The players have been angered by Hinds’ claim that a resolution was passed approving the new pay structure at a WIPA AGM, which was attended by senior West Indies players Shivnarine Chanderpaul, Bravo and Ramnaresh Sarwan, on February 1. Bravo has been adamant in his exchanges with Hinds that no vote was taken and no resolution passed.

Bravo told Cameron the players were not against reform and would support WICB as long as they were brought on board.

“The players’ issue is that there has been no resolution, no mandate, no consultation, no prior Board approval as far as WIPA is concerned and yet there is an agreement of unreasonable terms and conditions. In addition to the issue of deficient representation, there is a case that the purported MOU may be wholly unjust and unfair and the new salary structure is untenable. In these circumstances, the players feel there is sufficient basis to ask for its termination and its renegotiation.”

The fourth ODI in Dharamsala began with the West Indies players standing beside Bravo at the toss while their captain said, “Time to make a decision,” and news of the pullout broke during the first innings.

10 Responses to Players blame WICB for crisis

  1. Desmond Edwards
    Desmond Edwards October 18, 2014 at 5:40 pm

    Hope the players thought about the possible repurcussions n that they careers are literally over . Well careers at cricketers…..

  2. Curtis Brewster
    Curtis Brewster October 18, 2014 at 6:06 pm

    Clearly Mr.Bravo is a poor leader and has no knowledge of collective bargaining or negotiations.If WIPA was the accepted agent for the players and the board received no correspondence from the players saying otherwise,what should they have done?And the board is now exposed to a massive lawsuit from BCCI.This could have been handled better.I have been saying for a while now that if they,the players were unhappy with WIPA,fire them as agent and hire a corporate lawyer,they make enough money to have one on retainer.

  3. Desmond Edwards
    Desmond Edwards October 18, 2014 at 6:15 pm

    But Curtis Brewster the Board also took the players for granted ..this thing was brewing even for the two warm up matches ..n then the Board sided with WIPA …someone shus have been in India long time … No one wins here …As I see it WI is DONE …..NO winners…. There is an article on Cricinfo … BCCI looking to recoup as much as $ 63 mill as a result of the tour cancelled

    • Curtis Brewster
      Curtis Brewster October 19, 2014 at 7:08 am

      What take for granted?Aren’t both parties obligated to function under the existing contract until it is revised?I would think so!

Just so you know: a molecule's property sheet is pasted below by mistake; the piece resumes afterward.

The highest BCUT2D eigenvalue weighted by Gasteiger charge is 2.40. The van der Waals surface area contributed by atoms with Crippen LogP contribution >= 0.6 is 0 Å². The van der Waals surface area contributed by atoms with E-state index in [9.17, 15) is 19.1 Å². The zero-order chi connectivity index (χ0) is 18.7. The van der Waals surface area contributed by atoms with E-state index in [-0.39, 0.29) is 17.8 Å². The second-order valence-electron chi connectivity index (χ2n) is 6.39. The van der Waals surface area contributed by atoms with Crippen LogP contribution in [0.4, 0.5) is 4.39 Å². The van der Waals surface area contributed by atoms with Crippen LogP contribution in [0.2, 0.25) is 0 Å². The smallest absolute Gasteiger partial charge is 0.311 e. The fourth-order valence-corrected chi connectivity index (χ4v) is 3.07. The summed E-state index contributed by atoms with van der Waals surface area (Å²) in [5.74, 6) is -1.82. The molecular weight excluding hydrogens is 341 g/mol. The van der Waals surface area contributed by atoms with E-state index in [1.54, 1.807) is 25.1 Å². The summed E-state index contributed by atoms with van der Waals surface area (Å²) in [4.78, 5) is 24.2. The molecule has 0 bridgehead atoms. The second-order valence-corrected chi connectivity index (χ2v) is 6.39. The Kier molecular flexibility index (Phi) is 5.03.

4. John Nicholls
    John Nicholls October 18, 2014 at 10:26 pm

    Man all u wanna lef the people place.

  5. Ryan A. Gittens
    Ryan A. Gittens October 19, 2014 at 8:29 am

    West Indies cricket is done. Nothing to see here. Move along.

    And its fitting how it ended. These guys have been under performing for years and getting all kinds of big money.

    I have no problem paying you what you are due or think you are worth but you need to perform or at best make the effort to show me that you are worth what you want to be paid.

    Look at the bright said, Bravo could now focus on his music video career with the other jokers guest starting. See how much they make from that. Best of luck now boys.

  6. Sydney Arthur October 19, 2014 at 8:46 am

    The WICB has to be held responsible for the cessation of the India tour. Even if the players or WIPA acted inappropriately, at the end of the day the WICB is responsible for the direction, reputation, – international image of West Indies cricket. In addition, they are also responsible for the team’s playing schedule, as well as the terms and conditions under which players play. From this perspective, the WICB, having the future interest of West. Indies cricket as their main objective, should have taken steps to ensure that the tour was completed, instead of sticking to the line that they would only communicate with the players through WIPA.

  7. Julia S M-h
    Julia S M-h October 19, 2014 at 10:54 am

    Those sexy players keep work up

  8. Tony Waterman October 19, 2014 at 2:24 pm

    @Curtis Brewster!!!!! NOT true at all, yes WIPA is the accepted agent for the players, but that does not give them the right to accept deals without first passing it by the people they represent, this is where we have this BIG problem now. they are NOT the MASSA and their members the SLAVES.
    W.I Cricket may be done, i doubt that very much, but the Players have an opportunity to still make a Living at Cricket. The Big Bash, The IPL, The CPL.

  9. Rawle Roachford October 21, 2014 at 4:52 am

    The WICB should of never change their name from West Indies Cricket Board Of Control. The game would not be in disrepute now with these money hungry guys.